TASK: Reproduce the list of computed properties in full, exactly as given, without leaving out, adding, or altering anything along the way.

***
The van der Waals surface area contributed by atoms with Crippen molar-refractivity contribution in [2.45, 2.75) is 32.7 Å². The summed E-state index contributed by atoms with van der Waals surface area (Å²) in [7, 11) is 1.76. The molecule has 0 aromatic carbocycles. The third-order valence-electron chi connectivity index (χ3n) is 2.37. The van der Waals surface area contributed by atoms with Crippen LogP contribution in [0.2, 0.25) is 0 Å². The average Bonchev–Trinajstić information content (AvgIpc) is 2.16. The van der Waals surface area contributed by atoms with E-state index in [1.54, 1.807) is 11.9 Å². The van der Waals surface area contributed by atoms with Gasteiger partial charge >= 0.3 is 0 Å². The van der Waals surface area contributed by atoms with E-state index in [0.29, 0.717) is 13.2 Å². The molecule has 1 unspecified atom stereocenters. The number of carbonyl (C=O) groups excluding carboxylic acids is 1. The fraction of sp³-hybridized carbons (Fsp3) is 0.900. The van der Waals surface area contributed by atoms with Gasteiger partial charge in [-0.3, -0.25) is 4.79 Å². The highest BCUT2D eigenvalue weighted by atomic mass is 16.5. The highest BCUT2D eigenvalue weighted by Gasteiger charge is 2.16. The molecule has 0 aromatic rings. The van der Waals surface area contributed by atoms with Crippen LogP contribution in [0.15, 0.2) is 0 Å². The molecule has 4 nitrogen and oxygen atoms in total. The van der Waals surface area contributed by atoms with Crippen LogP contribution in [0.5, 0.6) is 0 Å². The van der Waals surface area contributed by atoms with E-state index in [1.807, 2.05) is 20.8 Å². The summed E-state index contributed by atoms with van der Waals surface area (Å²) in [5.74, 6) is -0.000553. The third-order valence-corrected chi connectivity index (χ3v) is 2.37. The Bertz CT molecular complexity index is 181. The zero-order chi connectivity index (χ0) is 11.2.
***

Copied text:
The van der Waals surface area contributed by atoms with Crippen molar-refractivity contribution in [2.45, 2.75) is 32.7 Å². The summed E-state index contributed by atoms with van der Waals surface area (Å²) in [7, 11) is 1.76. The molecule has 0 aromatic carbocycles. The third-order valence-electron chi connectivity index (χ3n) is 2.37. The van der Waals surface area contributed by atoms with Crippen LogP contribution in [0.2, 0.25) is 0 Å². The average Bonchev–Trinajstić information content (AvgIpc) is 2.16. The van der Waals surface area contributed by atoms with E-state index in [1.54, 1.807) is 11.9 Å². The van der Waals surface area contributed by atoms with Gasteiger partial charge >= 0.3 is 0 Å². The van der Waals surface area contributed by atoms with E-state index in [0.29, 0.717) is 13.2 Å². The molecule has 1 unspecified atom stereocenters. The number of carbonyl (C=O) groups excluding carboxylic acids is 1. The fraction of sp³-hybridized carbons (Fsp3) is 0.900. The van der Waals surface area contributed by atoms with Gasteiger partial charge in [-0.3, -0.25) is 4.79 Å². The highest BCUT2D eigenvalue weighted by atomic mass is 16.5. The highest BCUT2D eigenvalue weighted by Gasteiger charge is 2.16. The molecule has 0 aromatic rings. The van der Waals surface area contributed by atoms with Crippen LogP contribution in [0.15, 0.2) is 0 Å². The molecule has 4 nitrogen and oxygen atoms in total. The van der Waals surface area contributed by atoms with Crippen LogP contribution in [0.5, 0.6) is 0 Å². The van der Waals surface area contributed by atoms with E-state index in [1.807, 2.05) is 20.8 Å². The summed E-state index contributed by atoms with van der Waals surface area (Å²) in [5.74, 6) is -0.000553. The third-order valence-corrected chi connectivity index (χ3v) is 2.37. The Bertz CT molecular complexity index is 181. The zero-order chi connectivity index (χ0) is 11.2.